“Georgia O’Keeffe” by Joan Didion Analysis

“Style is character” (Didion 853). This quote states the most prevalent theme of this profile. Based on Georgia O’Keeffe’s style in her personality, past and paintings, Didion is able to translate who Georgia O’Keeffe is as a person. Her paintings, statements towards people’s opinions and her past is the focus and angle that Didion uses to profile O’Keeffe. O’Keeffe was described as a “hard” person. Didion states, “She is simply hard, a straight shooter, a woman clean of received wisdom and open to what she sees. This is a woman who could early on dismiss most of her contemporaries as “dreamy,” and would later single out on she liked as “a very poor painter” (Didion 855). This quote states how Didion views O’Keeffe as an artist. O’Keeffe seems to be very blunt and free to speak her mind, which was very powerful for a woman in the early 1900s. Her strength also showed through her response to what men considered her to do and not do. Didion writes what “the men” say is impossible and what O’Keefe des to prove herself. Didion repeats O’Keeffe’s words, “I made you take time to look at what I saw and when you took time to really notice my flower you hung all your associations with flowers on my flower and you write about my flower as if I think and see what you think and see — and I don’t” (Didion 857). O’Keeffe words shows the defiance and boldness she has despite whatever people think. Didion also explains O’Keeffe’s past starting out as an artist. She continually experienced rejection and criticism of her work at didn’t places she went. She continually experienced people “paint[ing] over her work” (Didion 858). This is probably what contributed to her “hard shell”. Didion finally states explain her quality, “Georgia O’Keeffe seems to have been equipped early with an immutable sense of who she was and a fairly clear understanding that she would be required to prove it” (Didion 857).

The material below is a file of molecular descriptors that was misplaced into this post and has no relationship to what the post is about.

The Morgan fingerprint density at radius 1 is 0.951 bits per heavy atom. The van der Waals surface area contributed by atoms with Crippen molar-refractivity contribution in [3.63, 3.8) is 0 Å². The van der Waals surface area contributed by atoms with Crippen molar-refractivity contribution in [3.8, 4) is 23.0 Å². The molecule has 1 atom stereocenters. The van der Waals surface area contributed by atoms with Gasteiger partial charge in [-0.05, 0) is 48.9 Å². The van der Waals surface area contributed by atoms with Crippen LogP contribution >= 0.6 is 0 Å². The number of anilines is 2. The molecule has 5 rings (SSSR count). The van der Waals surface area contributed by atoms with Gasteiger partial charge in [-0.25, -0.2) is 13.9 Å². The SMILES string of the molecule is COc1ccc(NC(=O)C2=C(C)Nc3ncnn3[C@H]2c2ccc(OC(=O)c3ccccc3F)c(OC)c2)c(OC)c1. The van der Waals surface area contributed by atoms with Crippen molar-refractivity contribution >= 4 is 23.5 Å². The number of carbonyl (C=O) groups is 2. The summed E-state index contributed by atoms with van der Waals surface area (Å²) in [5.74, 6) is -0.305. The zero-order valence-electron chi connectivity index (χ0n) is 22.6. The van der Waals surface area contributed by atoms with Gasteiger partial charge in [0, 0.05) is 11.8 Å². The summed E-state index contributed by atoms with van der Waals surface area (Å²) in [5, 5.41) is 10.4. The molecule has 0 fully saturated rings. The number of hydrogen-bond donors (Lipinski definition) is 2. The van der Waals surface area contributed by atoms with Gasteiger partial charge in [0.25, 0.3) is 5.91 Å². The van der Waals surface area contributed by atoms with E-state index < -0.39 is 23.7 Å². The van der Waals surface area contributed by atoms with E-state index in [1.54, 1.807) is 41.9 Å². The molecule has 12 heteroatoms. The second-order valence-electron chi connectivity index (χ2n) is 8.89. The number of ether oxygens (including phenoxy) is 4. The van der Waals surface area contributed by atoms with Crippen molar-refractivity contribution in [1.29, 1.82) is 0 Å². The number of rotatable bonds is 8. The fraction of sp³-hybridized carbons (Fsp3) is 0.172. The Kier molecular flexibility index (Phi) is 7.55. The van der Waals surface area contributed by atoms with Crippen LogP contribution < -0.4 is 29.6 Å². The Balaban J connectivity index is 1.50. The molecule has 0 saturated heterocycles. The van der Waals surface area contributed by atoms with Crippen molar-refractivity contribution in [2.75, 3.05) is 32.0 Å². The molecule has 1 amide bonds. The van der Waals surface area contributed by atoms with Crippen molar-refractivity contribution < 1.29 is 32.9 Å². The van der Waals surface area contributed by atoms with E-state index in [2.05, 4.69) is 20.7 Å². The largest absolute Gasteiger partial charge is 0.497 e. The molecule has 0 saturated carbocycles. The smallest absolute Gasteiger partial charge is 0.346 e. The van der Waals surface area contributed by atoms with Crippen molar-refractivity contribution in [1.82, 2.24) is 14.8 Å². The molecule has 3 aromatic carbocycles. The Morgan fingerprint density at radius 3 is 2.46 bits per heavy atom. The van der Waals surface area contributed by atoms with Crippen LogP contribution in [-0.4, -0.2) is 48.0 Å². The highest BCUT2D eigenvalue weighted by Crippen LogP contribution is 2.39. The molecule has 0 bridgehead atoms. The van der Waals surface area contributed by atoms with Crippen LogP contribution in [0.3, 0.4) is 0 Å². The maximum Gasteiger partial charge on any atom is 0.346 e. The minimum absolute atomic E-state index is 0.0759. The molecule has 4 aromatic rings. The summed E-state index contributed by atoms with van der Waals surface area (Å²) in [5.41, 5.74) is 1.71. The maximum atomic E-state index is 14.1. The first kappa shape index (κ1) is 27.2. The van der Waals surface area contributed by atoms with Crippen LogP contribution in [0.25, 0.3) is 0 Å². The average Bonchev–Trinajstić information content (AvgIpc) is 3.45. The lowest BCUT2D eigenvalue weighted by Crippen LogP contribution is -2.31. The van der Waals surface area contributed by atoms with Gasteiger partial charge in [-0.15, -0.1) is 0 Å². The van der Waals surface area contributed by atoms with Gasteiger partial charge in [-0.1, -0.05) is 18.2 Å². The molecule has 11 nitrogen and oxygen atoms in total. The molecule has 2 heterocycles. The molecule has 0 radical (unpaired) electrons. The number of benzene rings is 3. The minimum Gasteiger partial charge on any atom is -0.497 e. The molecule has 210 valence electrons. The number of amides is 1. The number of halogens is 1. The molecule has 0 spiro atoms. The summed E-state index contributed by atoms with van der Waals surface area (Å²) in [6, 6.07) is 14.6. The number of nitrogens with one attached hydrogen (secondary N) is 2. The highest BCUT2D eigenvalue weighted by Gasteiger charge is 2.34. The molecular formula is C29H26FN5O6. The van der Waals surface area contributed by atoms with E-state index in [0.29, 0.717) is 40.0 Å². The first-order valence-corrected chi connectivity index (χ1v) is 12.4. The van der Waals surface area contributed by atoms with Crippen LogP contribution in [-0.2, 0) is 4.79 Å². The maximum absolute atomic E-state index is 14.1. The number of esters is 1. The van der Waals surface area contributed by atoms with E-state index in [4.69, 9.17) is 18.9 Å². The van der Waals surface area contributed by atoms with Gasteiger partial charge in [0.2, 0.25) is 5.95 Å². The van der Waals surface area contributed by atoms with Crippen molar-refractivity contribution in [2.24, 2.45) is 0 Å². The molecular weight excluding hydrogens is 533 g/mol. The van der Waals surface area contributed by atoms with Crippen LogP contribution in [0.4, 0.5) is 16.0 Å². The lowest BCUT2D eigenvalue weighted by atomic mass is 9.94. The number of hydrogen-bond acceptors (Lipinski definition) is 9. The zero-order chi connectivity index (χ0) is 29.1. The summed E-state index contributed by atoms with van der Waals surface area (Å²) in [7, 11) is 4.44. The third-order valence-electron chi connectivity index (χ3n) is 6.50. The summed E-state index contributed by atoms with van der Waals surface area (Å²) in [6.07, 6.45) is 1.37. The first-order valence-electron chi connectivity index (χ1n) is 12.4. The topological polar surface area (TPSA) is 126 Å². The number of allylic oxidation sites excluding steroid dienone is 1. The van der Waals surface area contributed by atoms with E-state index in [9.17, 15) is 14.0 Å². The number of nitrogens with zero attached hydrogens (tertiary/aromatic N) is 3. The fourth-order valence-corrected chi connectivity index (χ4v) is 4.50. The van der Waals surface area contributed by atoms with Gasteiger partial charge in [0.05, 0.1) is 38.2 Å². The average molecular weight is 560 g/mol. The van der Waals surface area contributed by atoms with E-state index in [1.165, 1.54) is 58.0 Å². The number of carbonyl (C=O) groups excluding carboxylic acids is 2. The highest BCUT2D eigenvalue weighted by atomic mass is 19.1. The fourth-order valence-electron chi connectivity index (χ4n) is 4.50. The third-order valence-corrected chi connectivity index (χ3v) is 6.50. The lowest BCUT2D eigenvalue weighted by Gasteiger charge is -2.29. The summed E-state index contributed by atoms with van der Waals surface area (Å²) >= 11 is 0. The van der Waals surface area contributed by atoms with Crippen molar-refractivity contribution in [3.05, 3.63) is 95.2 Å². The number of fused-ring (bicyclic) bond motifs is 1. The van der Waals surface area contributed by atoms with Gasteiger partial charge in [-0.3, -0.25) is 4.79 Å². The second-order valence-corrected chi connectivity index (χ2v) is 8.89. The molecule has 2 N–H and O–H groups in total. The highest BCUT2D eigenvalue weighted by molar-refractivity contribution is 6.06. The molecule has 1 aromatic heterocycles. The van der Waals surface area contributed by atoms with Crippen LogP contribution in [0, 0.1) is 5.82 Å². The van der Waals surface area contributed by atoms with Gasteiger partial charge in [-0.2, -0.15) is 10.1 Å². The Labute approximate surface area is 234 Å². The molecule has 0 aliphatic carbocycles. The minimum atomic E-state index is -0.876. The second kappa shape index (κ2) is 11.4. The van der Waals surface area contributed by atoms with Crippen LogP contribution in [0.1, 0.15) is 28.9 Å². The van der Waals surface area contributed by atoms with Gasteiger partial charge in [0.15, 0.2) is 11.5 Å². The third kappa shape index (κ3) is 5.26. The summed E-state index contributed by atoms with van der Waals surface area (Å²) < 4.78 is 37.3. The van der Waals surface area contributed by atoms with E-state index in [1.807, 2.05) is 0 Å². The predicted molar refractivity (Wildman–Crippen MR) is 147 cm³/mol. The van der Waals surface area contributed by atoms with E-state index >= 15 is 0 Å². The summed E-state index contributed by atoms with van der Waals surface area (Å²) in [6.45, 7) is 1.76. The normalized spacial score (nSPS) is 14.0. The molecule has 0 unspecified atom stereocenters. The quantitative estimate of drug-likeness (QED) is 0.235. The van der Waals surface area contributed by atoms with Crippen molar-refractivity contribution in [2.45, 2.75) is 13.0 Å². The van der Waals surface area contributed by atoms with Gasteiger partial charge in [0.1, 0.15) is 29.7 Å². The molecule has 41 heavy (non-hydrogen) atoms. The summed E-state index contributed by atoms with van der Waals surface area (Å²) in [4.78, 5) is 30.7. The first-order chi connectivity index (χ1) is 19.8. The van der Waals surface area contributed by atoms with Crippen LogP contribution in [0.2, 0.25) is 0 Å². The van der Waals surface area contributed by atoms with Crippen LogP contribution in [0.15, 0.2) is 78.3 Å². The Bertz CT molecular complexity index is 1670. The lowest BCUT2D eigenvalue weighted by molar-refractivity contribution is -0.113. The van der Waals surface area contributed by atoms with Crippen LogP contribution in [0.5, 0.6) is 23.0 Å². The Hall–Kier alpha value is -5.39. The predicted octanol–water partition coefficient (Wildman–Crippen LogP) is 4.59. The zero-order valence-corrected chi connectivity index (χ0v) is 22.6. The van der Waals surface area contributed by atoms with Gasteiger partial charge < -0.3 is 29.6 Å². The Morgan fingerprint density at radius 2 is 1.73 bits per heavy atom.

5 thoughts on ““Georgia O’Keeffe” by Joan Didion Analysis

  1. I agree with you that style seems to be a prevalent theme in this profile, the style of O’Keeffe’s paintings help decode O’Keeffe’s character in her paintings and O’Keeffe’s personal views during the times.

  2. I like that you talked about how O’Keeffe’s character came out in her paintings because I think that is what O’Keeffe wanted to portray with her art. This in itself is a vital aspect of Georgia O’Keeffe’s life and personality; Didion did an excellent job in portraying this without actually outright stating it.

  3. I loved the quote you used from page 857. O’Keefe was not a timid, quiet woman who waited to speak only when spoken to. She was outright with her thoughts, she was a leader for the feminists merely by her personality and her refusal to conform to the societal and art norms.

  4. I too love the quote from 857. O’Keeffe was not a conformist, nor was she an intentional feminist. She was a woman that dared to be different because she wouldn’t stand for someone telling her what was right, only she had that divine right.

  5. I see what you are saying and where you are coming from when Didion talks about how she was basically wasn’t afraid to speak her mind. O’Keeffe did what she felt was right to do because she was passionate about what she wanted to do. She wasn’t a conformist; she was a woman that defied the normalities that people in that time era were use to.

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